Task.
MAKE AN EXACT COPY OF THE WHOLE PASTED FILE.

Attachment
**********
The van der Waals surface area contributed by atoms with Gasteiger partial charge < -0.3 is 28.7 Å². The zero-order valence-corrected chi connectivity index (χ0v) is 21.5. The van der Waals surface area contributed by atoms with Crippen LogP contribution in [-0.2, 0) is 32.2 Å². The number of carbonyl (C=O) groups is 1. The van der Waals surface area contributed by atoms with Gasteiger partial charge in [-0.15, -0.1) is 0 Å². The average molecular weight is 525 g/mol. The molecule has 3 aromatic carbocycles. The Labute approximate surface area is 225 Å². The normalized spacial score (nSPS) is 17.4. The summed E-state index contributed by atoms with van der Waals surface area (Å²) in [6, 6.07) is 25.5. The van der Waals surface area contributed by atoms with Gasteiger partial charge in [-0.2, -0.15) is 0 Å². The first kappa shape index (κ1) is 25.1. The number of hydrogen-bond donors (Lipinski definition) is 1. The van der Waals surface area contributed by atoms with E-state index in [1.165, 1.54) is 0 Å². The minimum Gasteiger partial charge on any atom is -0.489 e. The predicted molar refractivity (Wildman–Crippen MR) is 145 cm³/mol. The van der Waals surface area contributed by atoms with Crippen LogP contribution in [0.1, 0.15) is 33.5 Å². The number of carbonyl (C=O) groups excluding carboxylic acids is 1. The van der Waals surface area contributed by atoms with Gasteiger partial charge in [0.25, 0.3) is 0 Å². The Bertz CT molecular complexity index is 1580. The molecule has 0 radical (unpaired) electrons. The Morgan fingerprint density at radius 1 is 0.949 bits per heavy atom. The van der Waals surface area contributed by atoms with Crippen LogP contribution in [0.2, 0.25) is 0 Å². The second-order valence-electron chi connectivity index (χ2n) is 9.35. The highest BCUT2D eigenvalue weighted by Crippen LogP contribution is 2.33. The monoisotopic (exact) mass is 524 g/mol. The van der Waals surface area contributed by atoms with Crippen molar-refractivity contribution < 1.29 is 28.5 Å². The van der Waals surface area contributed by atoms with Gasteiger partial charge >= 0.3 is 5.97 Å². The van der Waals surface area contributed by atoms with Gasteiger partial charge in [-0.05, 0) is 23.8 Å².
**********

The van der Waals surface area contributed by atoms with Gasteiger partial charge < -0.3 is 28.7 Å². The zero-order valence-corrected chi connectivity index (χ0v) is 21.5. The van der Waals surface area contributed by atoms with Crippen LogP contribution in [-0.2, 0) is 32.2 Å². The number of carbonyl (C=O) groups is 1. The van der Waals surface area contributed by atoms with Gasteiger partial charge in [-0.15, -0.1) is 0 Å². The average molecular weight is 525 g/mol. The molecule has 3 aromatic carbocycles. The Labute approximate surface area is 225 Å². The normalized spacial score (nSPS) is 17.4. The summed E-state index contributed by atoms with van der Waals surface area (Å²) in [6, 6.07) is 25.5. The van der Waals surface area contributed by atoms with Gasteiger partial charge in [-0.2, -0.15) is 0 Å². The first kappa shape index (κ1) is 25.1. The number of hydrogen-bond donors (Lipinski definition) is 1. The van der Waals surface area contributed by atoms with E-state index in [1.165, 1.54) is 0 Å². The minimum Gasteiger partial charge on any atom is -0.489 e. The predicted molar refractivity (Wildman–Crippen MR) is 145 cm³/mol. The van der Waals surface area contributed by atoms with Crippen LogP contribution in [0.1, 0.15) is 33.5 Å². The number of carbonyl (C=O) groups excluding carboxylic acids is 1. The van der Waals surface area contributed by atoms with Gasteiger partial charge in [0.25, 0.3) is 0 Å². The Bertz CT molecular complexity index is 1580. The molecule has 0 radical (unpaired) electrons. The Morgan fingerprint density at radius 1 is 0.949 bits per heavy atom. The van der Waals surface area contributed by atoms with Crippen LogP contribution in [0.2, 0.25) is 0 Å². The second-order valence-electron chi connectivity index (χ2n) is 9.35. The highest BCUT2D eigenvalue weighted by Crippen LogP contribution is 2.33. The monoisotopic (exact) mass is 524 g/mol. The van der Waals surface area contributed by atoms with Crippen molar-refractivity contribution < 1.29 is 28.5 Å². The van der Waals surface area contributed by atoms with Gasteiger partial charge >= 0.3 is 5.97 Å². The van der Waals surface area contributed by atoms with Gasteiger partial charge in [-0.05, 0) is 23.8 Å².